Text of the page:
Sloan files “I knew nothing!” Motion to Dismiss
Unhappy with being named a defendant in the SEC’s civil case against TelexFree, Faith Sloan, one of the schemes top promoters, has filed a Motion to Dismiss the SEC’s case against her.
Despite being one of the more prominent faces of TelexFree, self-titling herself as a “leader” and appearing at most, if not all, of TelexFree’s promotional events where she was seated front-row with other TelexFree top-earners, Sloan is claiming she knew nothing of the deception and fraud behind the $1 billion Ponzi scheme.
Acknowledging that she ‘operated websites touting TelexFree” and appeared in promotional videos posted on YouTube‘, Sloan claims this does not prove she has ‘engaged in fraudulent conduct‘.
(the SEC) must state the circumstances constituting that fraud “with particularity”.
Apparently Sloan feels the evidence of her promotion of a billion dollar Ponzi scheme is not “particular” enough.
(the SEC) has summarized comments that Sloan allegedly made on the TelexFree website concerning the TelexFree compensation plan.
(the SEC) does not allege that Sloan composed the comments attributed to her on the website nor does (the SEC) describe with particularity any manipulative or deceptive device that Sloan allegedly used to sell memberships in TelexFree to those interested in purchasing such memberships.
If Sloan is to be believed, evidently the misrepresentation of a billion dollar Ponzi scheme is neither manipulative or deceptive.
In support of her motion, Sloan goes to great lengths to distance herself from TelexFree’s owners and management:
Nowhere in the Amended Complaint is there any allegation that Sloan was a party to the creation or operation of the alleged Ponzi scheme or the definition of the TelexFree compensation plan.
(The SEC) does not even allege that Sloan was employed by any of the Defendants, that she shared or even participated in their illgotten gains.
Sloan was, in fact, an independent business owner, who was compensated for her services to (TelexFree) like all of the other “promoters” of TelexFree and no more.
While “no more” might have a ring of finality about it, there’s a critical distinction to be made between Sloan and “all the other TelexFree promoters”.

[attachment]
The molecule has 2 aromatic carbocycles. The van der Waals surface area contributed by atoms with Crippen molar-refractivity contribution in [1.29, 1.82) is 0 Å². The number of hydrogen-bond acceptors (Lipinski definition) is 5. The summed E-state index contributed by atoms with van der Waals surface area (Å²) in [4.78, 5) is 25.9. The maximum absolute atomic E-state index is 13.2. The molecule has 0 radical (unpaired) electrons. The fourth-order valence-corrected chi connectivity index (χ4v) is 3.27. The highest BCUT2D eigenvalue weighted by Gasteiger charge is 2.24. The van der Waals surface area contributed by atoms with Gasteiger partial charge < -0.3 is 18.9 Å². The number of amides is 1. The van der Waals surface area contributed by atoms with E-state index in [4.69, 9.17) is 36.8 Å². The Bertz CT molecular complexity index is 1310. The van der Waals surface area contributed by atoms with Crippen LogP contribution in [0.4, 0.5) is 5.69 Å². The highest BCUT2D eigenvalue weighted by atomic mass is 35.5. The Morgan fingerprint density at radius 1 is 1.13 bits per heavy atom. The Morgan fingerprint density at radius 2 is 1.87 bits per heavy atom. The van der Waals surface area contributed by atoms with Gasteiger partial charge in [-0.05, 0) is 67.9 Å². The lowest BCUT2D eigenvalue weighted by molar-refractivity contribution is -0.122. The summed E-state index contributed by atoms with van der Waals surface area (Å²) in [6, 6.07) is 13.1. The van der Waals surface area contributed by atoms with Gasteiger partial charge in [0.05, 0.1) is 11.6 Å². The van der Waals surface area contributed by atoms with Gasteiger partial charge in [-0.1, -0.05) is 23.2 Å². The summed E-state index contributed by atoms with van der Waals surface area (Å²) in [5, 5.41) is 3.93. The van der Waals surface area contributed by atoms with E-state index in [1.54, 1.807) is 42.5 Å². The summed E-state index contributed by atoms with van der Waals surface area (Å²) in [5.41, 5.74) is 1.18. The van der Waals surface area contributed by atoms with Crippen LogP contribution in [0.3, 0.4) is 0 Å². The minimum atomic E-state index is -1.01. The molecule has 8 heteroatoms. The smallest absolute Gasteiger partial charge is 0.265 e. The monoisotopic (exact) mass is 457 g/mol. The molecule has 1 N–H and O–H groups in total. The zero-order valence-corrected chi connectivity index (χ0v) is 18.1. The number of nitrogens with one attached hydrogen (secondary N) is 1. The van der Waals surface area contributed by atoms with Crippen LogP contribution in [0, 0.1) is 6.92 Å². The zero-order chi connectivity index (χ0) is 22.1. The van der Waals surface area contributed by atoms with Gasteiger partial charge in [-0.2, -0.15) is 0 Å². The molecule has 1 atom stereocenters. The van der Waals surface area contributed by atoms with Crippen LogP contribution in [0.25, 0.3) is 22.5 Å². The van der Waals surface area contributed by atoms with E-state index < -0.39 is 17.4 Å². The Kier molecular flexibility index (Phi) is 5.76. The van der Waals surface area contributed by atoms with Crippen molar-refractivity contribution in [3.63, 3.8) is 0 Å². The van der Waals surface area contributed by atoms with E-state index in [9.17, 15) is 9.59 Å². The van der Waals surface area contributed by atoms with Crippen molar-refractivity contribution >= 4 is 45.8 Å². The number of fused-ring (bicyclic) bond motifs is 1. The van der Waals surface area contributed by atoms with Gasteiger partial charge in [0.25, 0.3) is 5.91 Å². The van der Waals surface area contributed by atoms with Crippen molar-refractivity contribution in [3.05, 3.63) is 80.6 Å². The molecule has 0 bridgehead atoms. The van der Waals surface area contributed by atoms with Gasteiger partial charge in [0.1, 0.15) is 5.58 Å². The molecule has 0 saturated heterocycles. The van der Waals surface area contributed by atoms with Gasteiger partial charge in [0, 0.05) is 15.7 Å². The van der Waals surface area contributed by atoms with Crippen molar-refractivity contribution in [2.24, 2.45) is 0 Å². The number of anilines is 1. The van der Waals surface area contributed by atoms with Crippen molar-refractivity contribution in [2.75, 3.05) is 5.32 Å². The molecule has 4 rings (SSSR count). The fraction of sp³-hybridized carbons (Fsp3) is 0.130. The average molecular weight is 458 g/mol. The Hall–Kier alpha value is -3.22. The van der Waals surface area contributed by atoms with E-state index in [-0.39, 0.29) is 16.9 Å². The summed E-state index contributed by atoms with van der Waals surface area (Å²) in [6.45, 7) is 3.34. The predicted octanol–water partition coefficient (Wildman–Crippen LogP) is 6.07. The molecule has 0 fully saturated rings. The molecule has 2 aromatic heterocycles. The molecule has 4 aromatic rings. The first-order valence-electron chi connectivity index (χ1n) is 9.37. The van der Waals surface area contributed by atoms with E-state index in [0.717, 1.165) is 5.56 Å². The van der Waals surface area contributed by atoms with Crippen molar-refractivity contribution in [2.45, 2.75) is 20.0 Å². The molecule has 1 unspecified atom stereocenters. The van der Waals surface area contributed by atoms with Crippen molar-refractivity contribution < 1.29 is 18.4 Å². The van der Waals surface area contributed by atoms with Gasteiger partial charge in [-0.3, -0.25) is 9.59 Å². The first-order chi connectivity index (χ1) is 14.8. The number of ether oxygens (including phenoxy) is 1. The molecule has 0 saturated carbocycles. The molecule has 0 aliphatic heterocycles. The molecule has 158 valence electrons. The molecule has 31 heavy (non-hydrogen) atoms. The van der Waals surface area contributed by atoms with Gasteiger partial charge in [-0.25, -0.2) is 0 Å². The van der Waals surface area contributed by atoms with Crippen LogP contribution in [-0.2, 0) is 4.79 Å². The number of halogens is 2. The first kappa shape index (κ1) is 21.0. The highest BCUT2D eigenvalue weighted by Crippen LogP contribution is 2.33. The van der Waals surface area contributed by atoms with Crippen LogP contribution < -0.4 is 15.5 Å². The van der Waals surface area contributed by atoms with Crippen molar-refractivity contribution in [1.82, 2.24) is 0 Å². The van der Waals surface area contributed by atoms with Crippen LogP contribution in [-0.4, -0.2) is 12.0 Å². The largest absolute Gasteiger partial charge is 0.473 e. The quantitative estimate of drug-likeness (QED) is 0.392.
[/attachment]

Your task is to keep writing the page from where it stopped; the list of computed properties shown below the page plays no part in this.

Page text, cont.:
Sloan didn’t lose money in the scheme. She’s part of an exclusive club of TelexFree net-winners.
Unfortunately due to ongoing forensic investigations on the data seized by authorities back in April, exactly how what percentage of TelexFree affiliates lost money in the scheme has yet to be made public.
What we do know though is that historically, the percentage of net-winners in a Ponzi scheme is but a fraction of the total affiliate investor-base.
“Like all of the other promoters” my ass.
Concluding her arguments, Sloan then drops one final nauseating plea of ignorance:
knew nothing about TelexFree’s income, sales or finance. Whatever she knew, or thought she knew, was based on what she had been told by her co-Defendants at webinars, until she became disappointed in their failure to keep their promises early in 2014 and realized that she had become the victim of their conduct, like so many other “promoters” of TelexFree.
Ladies and gentlemen, the following exhibits are taken from none other than this very blog.
I present to you comments made by Sloan circa February 2013. Here Faith Sloan can be seen publicly claiming that the “issue” of the TelexFree criminal investigation in Brazil was “addressed” and a “non-issue” for TelexFree in the US:
(TelexFree’s) demise is over-exaggerated by the unknowing. They have addressed that when it was an issue back in January. It is a non-issue.
This “non-issue” would ultimately lead to a permanent injunction being granted against TelexFree in June 2013. As for it being a non-issue, given that TelexFree used the same Ponzi scheme business model the world over, as is clear it became “an issue” in the US when TelexFree ran out of money to pay investors with in early 2014.
In the same exhibit, Sloan goes on to dismiss concerns raised by a BehindMLM reader about TelexFree’s compensation plan as “hearsay”:
Honey, Julia, if you knew the compensation plan and how the products came in to play, you would know how they are able to pay out the income for 52 weeks. But I will leave that up to you.